The University of Oklahoma recently signed a multi-institutional contract with the United States Agency for International Development that will dedicate $15 million toward the creation of the Peru Extension and Research Utilization, or PERU-Hub, to support sustainable agricultural, economic and social improvement in the San Martin region of the Peruvian jungle. Researchers from OU will receive nearly $1.5 million to support the project, coordinated through the university’s Institute for Resilient Environmental and Energy Systems.
The overall project is led by Peru’s Universidad Nacional Agraria La Molina, with additional partners including Utah State University, Purdue University and the International Center for Tropical Agriculture, as well as 10 regional and national government bodies, Peruvian universities, and food and agricultural companies, both foreign and domestic.
Director of PERU-Hub Hugo Villachica, Ph.D., said the PERU-Hub consortium of partners will address a range of issues during the five-year project. Farmers in the Amazon region have limited access to agricultural innovation and new markets, as well as scarce opportunities for women and indigenous communities. They also lack access to reliable, actionable information like real-time weather reports and soil quality and land use suitability maps, all of which impact their ability to adapt to regional stresses like climate change, severe weather, legacy land degradation and socioeconomic pressures.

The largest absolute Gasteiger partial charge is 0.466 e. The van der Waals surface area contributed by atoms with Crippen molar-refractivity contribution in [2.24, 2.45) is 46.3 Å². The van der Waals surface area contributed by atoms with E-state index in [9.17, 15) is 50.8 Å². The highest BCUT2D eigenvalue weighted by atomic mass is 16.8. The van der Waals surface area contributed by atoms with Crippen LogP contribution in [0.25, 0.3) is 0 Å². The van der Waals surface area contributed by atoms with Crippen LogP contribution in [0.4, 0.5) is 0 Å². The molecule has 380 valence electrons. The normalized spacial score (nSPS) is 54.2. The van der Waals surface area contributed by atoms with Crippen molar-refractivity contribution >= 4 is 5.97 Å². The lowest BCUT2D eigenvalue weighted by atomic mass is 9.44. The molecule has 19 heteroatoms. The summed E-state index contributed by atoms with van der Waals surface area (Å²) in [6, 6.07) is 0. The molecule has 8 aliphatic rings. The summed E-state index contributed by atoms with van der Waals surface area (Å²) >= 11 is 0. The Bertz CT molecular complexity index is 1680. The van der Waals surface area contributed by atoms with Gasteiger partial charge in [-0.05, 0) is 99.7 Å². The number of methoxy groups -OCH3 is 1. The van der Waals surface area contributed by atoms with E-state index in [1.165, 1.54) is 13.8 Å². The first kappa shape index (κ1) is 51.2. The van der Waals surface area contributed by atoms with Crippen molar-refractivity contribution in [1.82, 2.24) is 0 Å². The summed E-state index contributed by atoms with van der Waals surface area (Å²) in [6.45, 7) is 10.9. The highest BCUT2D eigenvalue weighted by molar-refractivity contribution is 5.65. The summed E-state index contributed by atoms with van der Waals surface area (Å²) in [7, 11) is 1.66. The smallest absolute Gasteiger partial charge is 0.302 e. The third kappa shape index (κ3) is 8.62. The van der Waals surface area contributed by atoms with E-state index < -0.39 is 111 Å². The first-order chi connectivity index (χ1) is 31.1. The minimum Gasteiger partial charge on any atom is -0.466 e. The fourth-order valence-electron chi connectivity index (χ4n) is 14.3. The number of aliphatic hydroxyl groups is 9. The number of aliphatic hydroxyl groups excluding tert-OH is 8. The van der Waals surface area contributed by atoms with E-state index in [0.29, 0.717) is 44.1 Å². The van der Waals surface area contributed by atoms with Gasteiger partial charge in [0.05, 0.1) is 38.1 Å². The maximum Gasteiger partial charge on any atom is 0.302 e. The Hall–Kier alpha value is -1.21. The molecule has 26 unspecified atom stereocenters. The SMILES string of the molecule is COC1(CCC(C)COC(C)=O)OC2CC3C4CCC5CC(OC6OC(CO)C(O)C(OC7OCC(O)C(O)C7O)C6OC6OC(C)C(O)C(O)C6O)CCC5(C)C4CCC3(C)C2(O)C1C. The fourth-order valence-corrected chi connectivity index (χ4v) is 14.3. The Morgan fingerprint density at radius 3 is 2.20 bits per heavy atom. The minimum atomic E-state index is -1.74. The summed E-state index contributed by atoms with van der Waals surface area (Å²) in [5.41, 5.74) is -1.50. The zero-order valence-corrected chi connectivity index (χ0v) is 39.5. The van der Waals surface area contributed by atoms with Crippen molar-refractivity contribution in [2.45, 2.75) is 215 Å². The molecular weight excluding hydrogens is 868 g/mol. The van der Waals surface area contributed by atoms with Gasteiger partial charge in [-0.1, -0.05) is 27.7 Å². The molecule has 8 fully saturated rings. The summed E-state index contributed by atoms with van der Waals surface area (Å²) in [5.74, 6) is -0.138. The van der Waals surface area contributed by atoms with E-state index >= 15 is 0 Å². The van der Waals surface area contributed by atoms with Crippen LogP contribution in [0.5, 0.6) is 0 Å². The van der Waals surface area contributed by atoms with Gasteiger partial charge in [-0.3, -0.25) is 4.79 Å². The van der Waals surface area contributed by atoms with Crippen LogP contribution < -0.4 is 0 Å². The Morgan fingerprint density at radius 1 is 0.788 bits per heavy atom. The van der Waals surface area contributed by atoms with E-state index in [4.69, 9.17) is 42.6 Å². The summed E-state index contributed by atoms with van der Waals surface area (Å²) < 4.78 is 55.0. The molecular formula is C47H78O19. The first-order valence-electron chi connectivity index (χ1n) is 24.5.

“PERU-Hub will seek to train farmers, women and indigenous communities in the use of improved technologies in current and new crops, in food transformation, access to markets and in marketing, improving agricultural productivity and profitability with sustainable management of resources,” Villachica said.
“There is abundant knowledge in the Peruvian universities like UNALM, as with our international partners at the University of Oklahoma, Utah State University and Purdue University, but what we need is for that knowledge to be available to the farmer,” he added. “We are not trying to necessarily discover new things in PERU-Hub; what we want is to support and continue what has already been done, and we will see more profitable options for the farmer than what already exists.”